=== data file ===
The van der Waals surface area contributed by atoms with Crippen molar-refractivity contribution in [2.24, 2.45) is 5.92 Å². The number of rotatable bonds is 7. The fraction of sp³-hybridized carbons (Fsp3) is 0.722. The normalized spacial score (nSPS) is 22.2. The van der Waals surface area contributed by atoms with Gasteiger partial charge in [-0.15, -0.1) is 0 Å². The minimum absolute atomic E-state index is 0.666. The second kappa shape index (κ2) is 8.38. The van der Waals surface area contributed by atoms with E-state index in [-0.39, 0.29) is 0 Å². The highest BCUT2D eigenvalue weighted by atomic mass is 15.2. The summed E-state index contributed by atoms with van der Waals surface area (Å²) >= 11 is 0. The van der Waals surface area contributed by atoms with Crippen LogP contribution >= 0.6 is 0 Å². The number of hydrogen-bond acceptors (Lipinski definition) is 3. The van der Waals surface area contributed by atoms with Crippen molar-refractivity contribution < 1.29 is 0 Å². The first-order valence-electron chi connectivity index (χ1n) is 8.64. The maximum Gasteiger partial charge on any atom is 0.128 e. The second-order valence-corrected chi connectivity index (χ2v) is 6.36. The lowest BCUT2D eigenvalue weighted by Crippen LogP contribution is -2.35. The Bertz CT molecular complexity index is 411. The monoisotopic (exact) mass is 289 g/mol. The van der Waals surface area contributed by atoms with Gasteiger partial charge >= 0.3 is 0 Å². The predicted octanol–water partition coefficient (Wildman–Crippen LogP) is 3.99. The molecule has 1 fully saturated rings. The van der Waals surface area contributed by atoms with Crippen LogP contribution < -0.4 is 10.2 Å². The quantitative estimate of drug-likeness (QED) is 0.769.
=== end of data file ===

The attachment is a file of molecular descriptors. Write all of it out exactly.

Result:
The van der Waals surface area contributed by atoms with Crippen molar-refractivity contribution in [2.24, 2.45) is 5.92 Å². The number of rotatable bonds is 7. The fraction of sp³-hybridized carbons (Fsp3) is 0.722. The normalized spacial score (nSPS) is 22.2. The van der Waals surface area contributed by atoms with Gasteiger partial charge in [-0.15, -0.1) is 0 Å². The minimum absolute atomic E-state index is 0.666. The second kappa shape index (κ2) is 8.38. The van der Waals surface area contributed by atoms with E-state index in [-0.39, 0.29) is 0 Å². The highest BCUT2D eigenvalue weighted by atomic mass is 15.2. The summed E-state index contributed by atoms with van der Waals surface area (Å²) >= 11 is 0. The van der Waals surface area contributed by atoms with Crippen LogP contribution >= 0.6 is 0 Å². The number of hydrogen-bond acceptors (Lipinski definition) is 3. The van der Waals surface area contributed by atoms with Crippen molar-refractivity contribution < 1.29 is 0 Å². The first-order valence-electron chi connectivity index (χ1n) is 8.64. The maximum Gasteiger partial charge on any atom is 0.128 e. The second-order valence-corrected chi connectivity index (χ2v) is 6.36. The lowest BCUT2D eigenvalue weighted by Crippen LogP contribution is -2.35. The Bertz CT molecular complexity index is 411. The monoisotopic (exact) mass is 289 g/mol. The van der Waals surface area contributed by atoms with Gasteiger partial charge >= 0.3 is 0 Å². The predicted octanol–water partition coefficient (Wildman–Crippen LogP) is 3.99. The molecule has 1 fully saturated rings. The van der Waals surface area contributed by atoms with Crippen LogP contribution < -0.4 is 10.2 Å². The quantitative estimate of drug-likeness (QED) is 0.769.